NewsWildfire Watch


Conservation group seeks to help prevent wildfires

Posted at 8:48 AM, Apr 22, 2021
and last updated 2021-04-22 10:48:10-04

LITTLE ORLEANS, MD  — More conservation groups are working to drastically reduce the number of fires and lessen the devastation they cause as the country comes off a record-breaking year for wildfires.

Some 59,000 wildfires broke out in the United States last year and one environmental group is trying to help land withstand the effects of climate change.

The flames burning in Little Orleans, Maryland are controlled; for nearly ten years the forest lines are where Natasha Whetzel of The Nature Conservancy is in command.

"I've probably been on...definitely 200 burns and I'm loving every minute of it,” said Whetzel who oversees controlled burns for one of the largest environmental organizations in the world.

Following months of planning and closely monitoring weather conditions, Whetzel and her team were recently singeing roughly 20 acres -- work she says that's more critical than ever.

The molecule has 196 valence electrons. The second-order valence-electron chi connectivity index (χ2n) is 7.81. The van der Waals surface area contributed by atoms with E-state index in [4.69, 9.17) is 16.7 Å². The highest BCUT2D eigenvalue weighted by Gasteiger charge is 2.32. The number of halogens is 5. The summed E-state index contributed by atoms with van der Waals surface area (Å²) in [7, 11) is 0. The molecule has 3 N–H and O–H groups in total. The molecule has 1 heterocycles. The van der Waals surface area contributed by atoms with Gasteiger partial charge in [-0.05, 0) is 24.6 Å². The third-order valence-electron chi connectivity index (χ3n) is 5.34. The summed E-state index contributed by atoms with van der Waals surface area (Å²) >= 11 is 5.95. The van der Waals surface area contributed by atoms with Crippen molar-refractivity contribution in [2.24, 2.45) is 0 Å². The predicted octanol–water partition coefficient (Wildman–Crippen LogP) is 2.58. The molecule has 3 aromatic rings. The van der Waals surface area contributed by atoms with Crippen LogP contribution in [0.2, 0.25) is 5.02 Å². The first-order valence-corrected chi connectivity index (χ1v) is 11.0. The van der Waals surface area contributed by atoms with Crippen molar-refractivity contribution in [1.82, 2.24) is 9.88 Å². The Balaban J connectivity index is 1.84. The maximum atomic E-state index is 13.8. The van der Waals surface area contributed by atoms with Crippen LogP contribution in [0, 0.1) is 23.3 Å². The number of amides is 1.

"We know with climate change, conditions are going to change, species are going to migrate, and we need to ensure that we have healthy and resilient forests,” Whetzel observed.

The burns also help prevent wildfires by treating the land before conditions are too dry.

The National Interagency Fire Center reports nearly 59,000 wildfires burned through more than 10 million acres across the country last year marking a significant uptick from 2019.

One of the differences between wildfires and these controlled burns is the actual intensity of the fires themselves. Wildfires can get so hot that they kill everything -- including fire-adapted plant species while controlled burns do the opposite.

Dr. Deborah Landau, an ecologist with The Nature Conservancy, says controlled burns are restoring plant species that have been dormant for, in some cases, centuries.

"Without fire, we're going to lose a lot of these plants that have evolved with fire and require fire in order to regenerate,” Landau explained.

Whetzel says for her group, it's about stepping in where nature otherwise wouldn't -- conserving and protecting not only forest life but potentially human life, as well.

The Nature Conservancy is working with both government and private groups to treat land in 72 different countries. So far, the group has worked to protect more than 125 million acres of land.